Carbon-fiber-reinforced plastic (CFRP) is a corrosion-resistant and lightweight material used in everything from paintball guns to Formula One racecars. The composite material has an “ultimate tensile strength” approximately four times that of steel and unrivaled strength-to-weight ratio, meaning it’s not only stronger than alternative materials, like aluminum, but you also need far less of it by weight to do the same job.
Tiger Woods has CFRP in his golf clubs; the Boeing 787 Dreamliner has a CFRP skeleton; and, if you’re a superhero, you’ve probably got a CFRP crime-fighting suit hanging in your closet.
But CFRP is difficult to machine because it’s made of carbon fiber and epoxy resin. Not only is CFRP extremely abrasive, it’s prone to nasty things like delamination and fracturing. Think of it as machining fiberglass with a bad attitude. And the smaller the tool, the greater the challenge it is to keep that tool sharp and in one piece.
Given those challenges, machining costs for CFRP must be astronomical, right? “Not necessarily,” said Earl Benton, executive advisor for CFRP manufacturer Toray Composites (America) Inc., Tacoma, Wash. “There are always trade-offs. You have to look at it in the context of the total life-cycle cost.”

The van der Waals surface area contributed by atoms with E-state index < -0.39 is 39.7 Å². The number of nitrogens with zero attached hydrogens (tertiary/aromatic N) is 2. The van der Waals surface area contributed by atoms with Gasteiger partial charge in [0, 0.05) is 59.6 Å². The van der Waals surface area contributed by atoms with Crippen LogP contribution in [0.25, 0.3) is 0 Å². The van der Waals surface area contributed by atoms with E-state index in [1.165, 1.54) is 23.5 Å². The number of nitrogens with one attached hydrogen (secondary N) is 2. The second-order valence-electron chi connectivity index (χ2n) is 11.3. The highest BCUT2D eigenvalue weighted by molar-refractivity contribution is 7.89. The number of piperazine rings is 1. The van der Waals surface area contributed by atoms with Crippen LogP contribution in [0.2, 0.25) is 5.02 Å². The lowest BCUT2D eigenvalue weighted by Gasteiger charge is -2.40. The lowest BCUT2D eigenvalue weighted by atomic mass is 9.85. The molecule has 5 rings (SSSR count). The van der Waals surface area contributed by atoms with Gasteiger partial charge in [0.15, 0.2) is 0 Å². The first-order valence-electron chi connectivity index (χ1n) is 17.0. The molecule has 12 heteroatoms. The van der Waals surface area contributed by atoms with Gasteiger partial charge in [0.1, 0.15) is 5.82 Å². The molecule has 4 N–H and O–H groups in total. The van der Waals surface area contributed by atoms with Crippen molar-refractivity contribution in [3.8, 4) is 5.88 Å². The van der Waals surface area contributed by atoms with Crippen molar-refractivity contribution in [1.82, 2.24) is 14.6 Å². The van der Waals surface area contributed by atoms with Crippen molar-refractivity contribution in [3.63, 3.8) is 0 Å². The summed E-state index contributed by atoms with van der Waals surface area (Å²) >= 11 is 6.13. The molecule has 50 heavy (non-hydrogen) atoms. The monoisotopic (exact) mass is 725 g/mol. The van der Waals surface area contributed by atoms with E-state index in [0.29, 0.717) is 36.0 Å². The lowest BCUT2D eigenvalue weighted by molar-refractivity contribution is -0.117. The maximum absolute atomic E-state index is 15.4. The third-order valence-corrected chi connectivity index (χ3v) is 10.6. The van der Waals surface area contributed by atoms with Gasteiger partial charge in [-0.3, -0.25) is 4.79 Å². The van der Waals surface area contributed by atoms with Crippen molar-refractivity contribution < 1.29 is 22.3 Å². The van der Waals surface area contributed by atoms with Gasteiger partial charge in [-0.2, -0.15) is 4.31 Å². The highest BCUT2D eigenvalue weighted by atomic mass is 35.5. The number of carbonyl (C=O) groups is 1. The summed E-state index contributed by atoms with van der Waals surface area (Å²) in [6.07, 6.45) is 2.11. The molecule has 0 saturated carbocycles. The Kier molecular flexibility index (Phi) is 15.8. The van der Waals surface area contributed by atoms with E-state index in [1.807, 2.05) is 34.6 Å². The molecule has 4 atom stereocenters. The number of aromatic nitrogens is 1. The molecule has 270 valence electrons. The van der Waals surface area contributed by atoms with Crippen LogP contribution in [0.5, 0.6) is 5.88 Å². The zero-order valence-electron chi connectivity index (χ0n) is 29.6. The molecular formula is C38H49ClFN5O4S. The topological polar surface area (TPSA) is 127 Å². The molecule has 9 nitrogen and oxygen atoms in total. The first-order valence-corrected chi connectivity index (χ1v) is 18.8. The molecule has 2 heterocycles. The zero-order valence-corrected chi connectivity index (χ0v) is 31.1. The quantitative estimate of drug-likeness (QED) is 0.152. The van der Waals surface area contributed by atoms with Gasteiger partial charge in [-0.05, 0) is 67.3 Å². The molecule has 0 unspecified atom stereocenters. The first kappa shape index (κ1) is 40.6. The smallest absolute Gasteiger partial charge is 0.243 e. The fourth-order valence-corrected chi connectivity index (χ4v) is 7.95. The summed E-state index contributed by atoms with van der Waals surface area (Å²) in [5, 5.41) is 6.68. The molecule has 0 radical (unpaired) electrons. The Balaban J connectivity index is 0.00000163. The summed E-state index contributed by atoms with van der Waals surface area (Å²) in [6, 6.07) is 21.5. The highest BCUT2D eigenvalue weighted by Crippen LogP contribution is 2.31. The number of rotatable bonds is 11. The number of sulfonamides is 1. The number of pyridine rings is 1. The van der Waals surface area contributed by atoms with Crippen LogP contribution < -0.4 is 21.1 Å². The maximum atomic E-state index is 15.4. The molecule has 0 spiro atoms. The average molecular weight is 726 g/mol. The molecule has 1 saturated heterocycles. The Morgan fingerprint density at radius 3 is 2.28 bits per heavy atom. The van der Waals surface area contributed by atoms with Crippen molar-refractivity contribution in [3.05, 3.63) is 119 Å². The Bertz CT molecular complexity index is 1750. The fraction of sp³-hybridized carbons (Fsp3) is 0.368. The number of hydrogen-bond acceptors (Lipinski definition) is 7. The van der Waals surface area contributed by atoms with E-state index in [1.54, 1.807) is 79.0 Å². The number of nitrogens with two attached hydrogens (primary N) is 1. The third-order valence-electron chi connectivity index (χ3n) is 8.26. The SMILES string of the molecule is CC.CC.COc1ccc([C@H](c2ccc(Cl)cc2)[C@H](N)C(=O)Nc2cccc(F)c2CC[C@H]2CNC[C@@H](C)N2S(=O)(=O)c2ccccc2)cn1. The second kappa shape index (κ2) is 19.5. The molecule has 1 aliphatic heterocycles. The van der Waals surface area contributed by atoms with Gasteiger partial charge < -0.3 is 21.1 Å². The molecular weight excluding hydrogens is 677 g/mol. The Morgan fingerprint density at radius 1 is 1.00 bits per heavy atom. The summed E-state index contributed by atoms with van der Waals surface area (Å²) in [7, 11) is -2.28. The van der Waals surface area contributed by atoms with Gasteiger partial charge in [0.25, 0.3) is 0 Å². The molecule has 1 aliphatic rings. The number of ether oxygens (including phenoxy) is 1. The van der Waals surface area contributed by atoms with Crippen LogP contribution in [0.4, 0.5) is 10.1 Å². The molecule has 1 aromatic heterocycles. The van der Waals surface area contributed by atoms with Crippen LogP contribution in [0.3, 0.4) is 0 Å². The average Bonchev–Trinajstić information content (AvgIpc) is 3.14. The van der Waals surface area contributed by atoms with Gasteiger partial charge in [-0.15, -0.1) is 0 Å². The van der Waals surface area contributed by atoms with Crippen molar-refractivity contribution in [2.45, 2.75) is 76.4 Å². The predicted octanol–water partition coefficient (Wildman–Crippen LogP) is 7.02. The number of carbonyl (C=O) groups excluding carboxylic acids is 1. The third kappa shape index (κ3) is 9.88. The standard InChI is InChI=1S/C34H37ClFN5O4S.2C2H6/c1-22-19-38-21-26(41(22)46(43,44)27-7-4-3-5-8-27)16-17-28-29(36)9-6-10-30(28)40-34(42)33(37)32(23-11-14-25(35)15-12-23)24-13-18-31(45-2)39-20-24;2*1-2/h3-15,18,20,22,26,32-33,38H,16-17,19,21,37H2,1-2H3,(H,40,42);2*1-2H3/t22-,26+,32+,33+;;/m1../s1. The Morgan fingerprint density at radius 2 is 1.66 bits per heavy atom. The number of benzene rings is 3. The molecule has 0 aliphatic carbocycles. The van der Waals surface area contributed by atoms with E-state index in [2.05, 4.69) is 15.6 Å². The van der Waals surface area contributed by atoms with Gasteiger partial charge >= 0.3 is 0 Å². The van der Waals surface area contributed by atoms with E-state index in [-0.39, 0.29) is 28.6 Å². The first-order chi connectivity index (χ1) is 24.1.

According to Benton, the machining challenges posed by CFRP are offset by its longer service life and the reduced number of manufacturing steps required to turn it into a useful product.
Compare a CFRP airframe to a traditional airframe, for example, where the different aluminum components must be joined with mechanical fasteners. “By using composites and utilizing cold-bonding or secondary bonding techniques, you can eliminate a lot of fasteners,” he said. This means less machining, lower assembly costs and a cheaper, stronger and longer-lasting airplane.
Anyone who flies loves the thought of a better plane, but that doesn’t help you cut this stuff. So how do you drill microholes in the material equivalent to Superman’s tights?